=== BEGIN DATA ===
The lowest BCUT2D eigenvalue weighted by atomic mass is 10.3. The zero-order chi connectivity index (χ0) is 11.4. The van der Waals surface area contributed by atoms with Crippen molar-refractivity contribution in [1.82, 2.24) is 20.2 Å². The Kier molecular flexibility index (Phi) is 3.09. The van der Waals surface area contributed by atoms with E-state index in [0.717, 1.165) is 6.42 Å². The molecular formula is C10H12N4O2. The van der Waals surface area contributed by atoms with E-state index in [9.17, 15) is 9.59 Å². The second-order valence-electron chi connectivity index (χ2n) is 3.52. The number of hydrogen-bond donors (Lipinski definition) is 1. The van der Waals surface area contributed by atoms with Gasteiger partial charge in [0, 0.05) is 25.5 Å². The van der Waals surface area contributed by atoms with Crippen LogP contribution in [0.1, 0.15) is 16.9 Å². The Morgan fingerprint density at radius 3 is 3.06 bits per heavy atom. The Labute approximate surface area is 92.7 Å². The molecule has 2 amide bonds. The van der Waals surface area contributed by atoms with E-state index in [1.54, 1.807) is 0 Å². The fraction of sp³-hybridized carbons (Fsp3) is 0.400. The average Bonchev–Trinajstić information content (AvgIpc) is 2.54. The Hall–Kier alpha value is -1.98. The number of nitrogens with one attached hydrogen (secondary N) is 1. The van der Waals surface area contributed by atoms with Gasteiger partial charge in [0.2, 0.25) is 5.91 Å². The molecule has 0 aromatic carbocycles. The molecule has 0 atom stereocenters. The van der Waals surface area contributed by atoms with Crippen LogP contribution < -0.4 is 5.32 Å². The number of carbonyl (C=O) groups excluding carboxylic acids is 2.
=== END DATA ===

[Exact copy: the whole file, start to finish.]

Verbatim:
The lowest BCUT2D eigenvalue weighted by atomic mass is 10.3. The zero-order chi connectivity index (χ0) is 11.4. The van der Waals surface area contributed by atoms with Crippen molar-refractivity contribution in [1.82, 2.24) is 20.2 Å². The Kier molecular flexibility index (Phi) is 3.09. The van der Waals surface area contributed by atoms with E-state index in [0.717, 1.165) is 6.42 Å². The molecular formula is C10H12N4O2. The van der Waals surface area contributed by atoms with E-state index in [9.17, 15) is 9.59 Å². The second-order valence-electron chi connectivity index (χ2n) is 3.52. The number of hydrogen-bond donors (Lipinski definition) is 1. The van der Waals surface area contributed by atoms with Gasteiger partial charge in [0, 0.05) is 25.5 Å². The van der Waals surface area contributed by atoms with Crippen LogP contribution in [0.1, 0.15) is 16.9 Å². The Morgan fingerprint density at radius 3 is 3.06 bits per heavy atom. The Labute approximate surface area is 92.7 Å². The molecule has 2 amide bonds. The van der Waals surface area contributed by atoms with E-state index in [1.54, 1.807) is 0 Å². The fraction of sp³-hybridized carbons (Fsp3) is 0.400. The average Bonchev–Trinajstić information content (AvgIpc) is 2.54. The Hall–Kier alpha value is -1.98. The number of nitrogens with one attached hydrogen (secondary N) is 1. The van der Waals surface area contributed by atoms with Gasteiger partial charge in [0.2, 0.25) is 5.91 Å². The molecule has 0 aromatic carbocycles. The molecule has 0 atom stereocenters. The van der Waals surface area contributed by atoms with Crippen LogP contribution < -0.4 is 5.32 Å². The number of carbonyl (C=O) groups excluding carboxylic acids is 2.